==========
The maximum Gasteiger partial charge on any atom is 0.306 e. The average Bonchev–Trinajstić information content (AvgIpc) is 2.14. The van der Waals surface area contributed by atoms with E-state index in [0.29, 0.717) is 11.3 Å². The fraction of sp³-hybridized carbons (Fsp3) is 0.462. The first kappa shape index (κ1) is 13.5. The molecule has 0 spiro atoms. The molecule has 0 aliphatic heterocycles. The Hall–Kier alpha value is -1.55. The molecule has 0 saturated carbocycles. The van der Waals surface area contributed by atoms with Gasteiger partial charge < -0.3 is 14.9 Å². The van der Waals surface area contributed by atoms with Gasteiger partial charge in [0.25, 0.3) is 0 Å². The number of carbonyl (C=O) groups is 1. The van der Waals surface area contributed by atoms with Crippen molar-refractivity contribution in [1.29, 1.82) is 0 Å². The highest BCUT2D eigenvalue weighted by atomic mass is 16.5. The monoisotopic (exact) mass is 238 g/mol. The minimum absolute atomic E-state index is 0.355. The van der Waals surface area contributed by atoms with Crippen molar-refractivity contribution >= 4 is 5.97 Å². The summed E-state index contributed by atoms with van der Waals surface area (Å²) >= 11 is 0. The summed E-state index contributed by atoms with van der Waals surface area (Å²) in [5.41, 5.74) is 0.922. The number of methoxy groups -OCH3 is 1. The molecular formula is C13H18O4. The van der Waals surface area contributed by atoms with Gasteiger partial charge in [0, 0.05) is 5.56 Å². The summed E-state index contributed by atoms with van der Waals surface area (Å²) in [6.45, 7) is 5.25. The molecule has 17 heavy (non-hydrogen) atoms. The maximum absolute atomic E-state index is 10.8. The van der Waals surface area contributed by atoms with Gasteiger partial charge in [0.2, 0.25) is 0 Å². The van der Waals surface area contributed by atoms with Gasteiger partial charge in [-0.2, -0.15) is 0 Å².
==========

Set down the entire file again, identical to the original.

The maximum Gasteiger partial charge on any atom is 0.306 e. The average Bonchev–Trinajstić information content (AvgIpc) is 2.14. The van der Waals surface area contributed by atoms with E-state index in [0.29, 0.717) is 11.3 Å². The fraction of sp³-hybridized carbons (Fsp3) is 0.462. The first kappa shape index (κ1) is 13.5. The molecule has 0 spiro atoms. The molecule has 0 aliphatic heterocycles. The Hall–Kier alpha value is -1.55. The molecule has 0 saturated carbocycles. The van der Waals surface area contributed by atoms with Gasteiger partial charge < -0.3 is 14.9 Å². The van der Waals surface area contributed by atoms with Gasteiger partial charge in [0.25, 0.3) is 0 Å². The number of carbonyl (C=O) groups is 1. The van der Waals surface area contributed by atoms with Crippen molar-refractivity contribution in [1.29, 1.82) is 0 Å². The highest BCUT2D eigenvalue weighted by atomic mass is 16.5. The monoisotopic (exact) mass is 238 g/mol. The minimum absolute atomic E-state index is 0.355. The van der Waals surface area contributed by atoms with Crippen molar-refractivity contribution >= 4 is 5.97 Å². The summed E-state index contributed by atoms with van der Waals surface area (Å²) >= 11 is 0. The summed E-state index contributed by atoms with van der Waals surface area (Å²) in [5.41, 5.74) is 0.922. The number of methoxy groups -OCH3 is 1. The molecular formula is C13H18O4. The van der Waals surface area contributed by atoms with Gasteiger partial charge in [0, 0.05) is 5.56 Å². The summed E-state index contributed by atoms with van der Waals surface area (Å²) in [6.45, 7) is 5.25. The molecule has 17 heavy (non-hydrogen) atoms. The maximum absolute atomic E-state index is 10.8. The van der Waals surface area contributed by atoms with Gasteiger partial charge in [0.2, 0.25) is 0 Å². The van der Waals surface area contributed by atoms with Gasteiger partial charge in [-0.2, -0.15) is 0 Å².